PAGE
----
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2019

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Jan 2019

2nd January

Insofar as the feminism of the 1970s played on fear, exalting the independence and interdependence of women, it was playing with fire. We cried "Sisterhood is powerful!"-- and they believed us. Terrified misogynists of both sexes were howling that the house was burning down before most feminists found out where the matches were.

Ursula K Le Guin, 'A Band of Brothers, a Stream of Sisters' (November 2010), in No Time to Spare: Thinking about What Matters (2017)

9th January

A levelling and universalizing language may deprive us of our best chances to explain varying patterns in the historical record, and -- as the greatest single aim of a historian -- to elicit why particular changes happened in particular changes at particular times.

Ronald Hutton, The Witch: A History of Fear, from Ancient Times to the Present (2017)

16th January

I feel more drawn towards them than I should ever have believed possible. Am sorry to note that abuse and condemnation of a common acquaintance often constitutes very strong bond of union between otherwise uncongenial spirits.

EM Delafield, The Provincial Lady in Wartime (1940)

23rd January

I don't write plays with the idea of giving some great thought to the world, and that isn't just coy modesty....If I wanted to write a play with a message, God forbid, it would undoubtedly be a comedy.

Noel Coward, letter to unnamed correspondent, ?c. 1959, in The Letters of Noel Coward edited by Barry Day (2007)

30th January

The joy, once guaranteed simply by opening a cover, is now more elusive. As an adult, your tastes (and/or prejudices) are more developed and particular, your time is more precious and your critical faculties are harder to switch off. As an adult, worries are greater and it takes a more powerful page to be able to banish them for the duration. Perhaps you appreciate it all the more when it comes, but I miss the days of effortless immersion, and the glorious certainty of pleasure.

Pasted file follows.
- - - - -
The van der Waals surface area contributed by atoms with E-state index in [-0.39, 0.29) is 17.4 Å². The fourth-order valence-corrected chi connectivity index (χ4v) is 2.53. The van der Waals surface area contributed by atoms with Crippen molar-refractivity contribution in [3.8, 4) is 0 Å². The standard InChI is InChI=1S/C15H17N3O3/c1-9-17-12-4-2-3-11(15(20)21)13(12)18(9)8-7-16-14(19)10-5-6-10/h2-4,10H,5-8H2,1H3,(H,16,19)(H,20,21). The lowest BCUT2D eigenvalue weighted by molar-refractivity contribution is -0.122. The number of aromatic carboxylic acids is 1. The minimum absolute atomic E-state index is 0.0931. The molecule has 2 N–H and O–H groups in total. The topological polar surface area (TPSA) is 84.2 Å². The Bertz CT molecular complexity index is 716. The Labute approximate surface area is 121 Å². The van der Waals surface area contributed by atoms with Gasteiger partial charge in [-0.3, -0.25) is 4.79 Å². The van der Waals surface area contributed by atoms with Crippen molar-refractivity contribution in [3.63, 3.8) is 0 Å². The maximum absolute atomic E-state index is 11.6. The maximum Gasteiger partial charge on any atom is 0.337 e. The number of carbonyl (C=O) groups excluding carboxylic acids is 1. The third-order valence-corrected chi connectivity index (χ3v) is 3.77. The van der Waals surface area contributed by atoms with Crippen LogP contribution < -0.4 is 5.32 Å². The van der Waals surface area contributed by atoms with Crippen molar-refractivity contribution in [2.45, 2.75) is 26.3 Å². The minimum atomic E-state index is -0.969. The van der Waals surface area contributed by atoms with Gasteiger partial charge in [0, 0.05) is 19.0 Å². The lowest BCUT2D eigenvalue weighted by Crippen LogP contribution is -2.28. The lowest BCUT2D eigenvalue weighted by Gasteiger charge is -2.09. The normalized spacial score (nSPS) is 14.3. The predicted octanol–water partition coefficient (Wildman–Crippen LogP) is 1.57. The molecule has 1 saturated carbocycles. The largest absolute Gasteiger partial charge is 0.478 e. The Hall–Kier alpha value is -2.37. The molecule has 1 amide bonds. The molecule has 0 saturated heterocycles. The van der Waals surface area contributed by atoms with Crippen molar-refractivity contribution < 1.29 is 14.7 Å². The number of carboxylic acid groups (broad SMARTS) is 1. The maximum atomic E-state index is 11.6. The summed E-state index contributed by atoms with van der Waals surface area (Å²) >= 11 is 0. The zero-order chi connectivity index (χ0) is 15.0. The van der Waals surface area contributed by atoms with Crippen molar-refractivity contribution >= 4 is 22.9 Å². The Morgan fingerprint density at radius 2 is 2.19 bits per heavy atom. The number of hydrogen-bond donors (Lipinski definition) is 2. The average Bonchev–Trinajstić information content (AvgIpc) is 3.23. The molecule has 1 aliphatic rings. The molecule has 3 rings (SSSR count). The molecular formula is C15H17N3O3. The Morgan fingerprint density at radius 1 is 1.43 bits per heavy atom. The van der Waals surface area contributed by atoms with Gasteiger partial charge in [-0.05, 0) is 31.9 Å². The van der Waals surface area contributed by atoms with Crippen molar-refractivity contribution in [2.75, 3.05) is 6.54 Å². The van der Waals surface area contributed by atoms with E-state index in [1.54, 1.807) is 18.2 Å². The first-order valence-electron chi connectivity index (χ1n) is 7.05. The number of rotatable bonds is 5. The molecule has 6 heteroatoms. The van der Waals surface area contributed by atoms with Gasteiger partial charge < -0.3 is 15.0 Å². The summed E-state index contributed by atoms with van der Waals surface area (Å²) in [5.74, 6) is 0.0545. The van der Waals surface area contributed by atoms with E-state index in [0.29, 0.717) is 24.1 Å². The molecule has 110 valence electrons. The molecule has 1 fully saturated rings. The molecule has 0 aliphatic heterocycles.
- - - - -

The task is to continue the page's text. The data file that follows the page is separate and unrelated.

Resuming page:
Lucy Mangan, Bookworm: A Memoir of Childhood Reading (2018)

Feb 2019

6th February

Neither woman was in his book, but because of them he knew more about the women in his book than he had when he started writing about them.

Noel Streatfeild, Grass in Piccadilly (1947)

13th February

What happens to the woman who accepts the forms? One possibility is deceit, evasion, slyness,. A mind in a sense too big for its material, which is (we are constantly reminded) only a romance, only a novel, only the very private, very limited lives of people who are, after all, not terribly important. And don't worry: you will meet only propriety, only the smallest, most domestic events, only the Iron Hand in the Velvet Glove, so well done (in one case) that for quite a while many saw only the glove[.]

Joanna Russ, How to Suppress Women's Writing (1983)

20th February

Jacqueline sat patient while he talked. She was not interested in what he was saying, but she was prepared to wait for the moment when she could get him back to herself if in the meantime she might listen to the tones of his voice without paying attention to his words and could let her eyes rove over the appreciative expressions of his hearers. She thought that they admired him, and that sufficed her. It was fitting that they should do so.

Vita Sackville-West, Grand Canyon (1942)

27th February

[On] the same principle as jamming a radio wave: if you can get yourself worried enough about whether you're going to be late for an appointment, you can head off any worry about what you're going to say when you get there.

Katharine Whitehorn, 'Pack Up Your Troubles In The Right Kit Bag', View from a Column (1981)

Mar 2019

6th March

I didnít want to see helpless humans. Iíd rather see smart ones rescuing each other.

Martha Wells, Rogue Protocol: The Murderbot Diaries (2018)

13th March

'Yes, but not in the South,' with slight adjustments, will do for any argument about any place, if not about any person. It is an impossible comment to answer, And for maximum irritation, remember, the tone of voice must be 'plonking'.

Stephen Potter, Some Notes on Lifemanship (1950)

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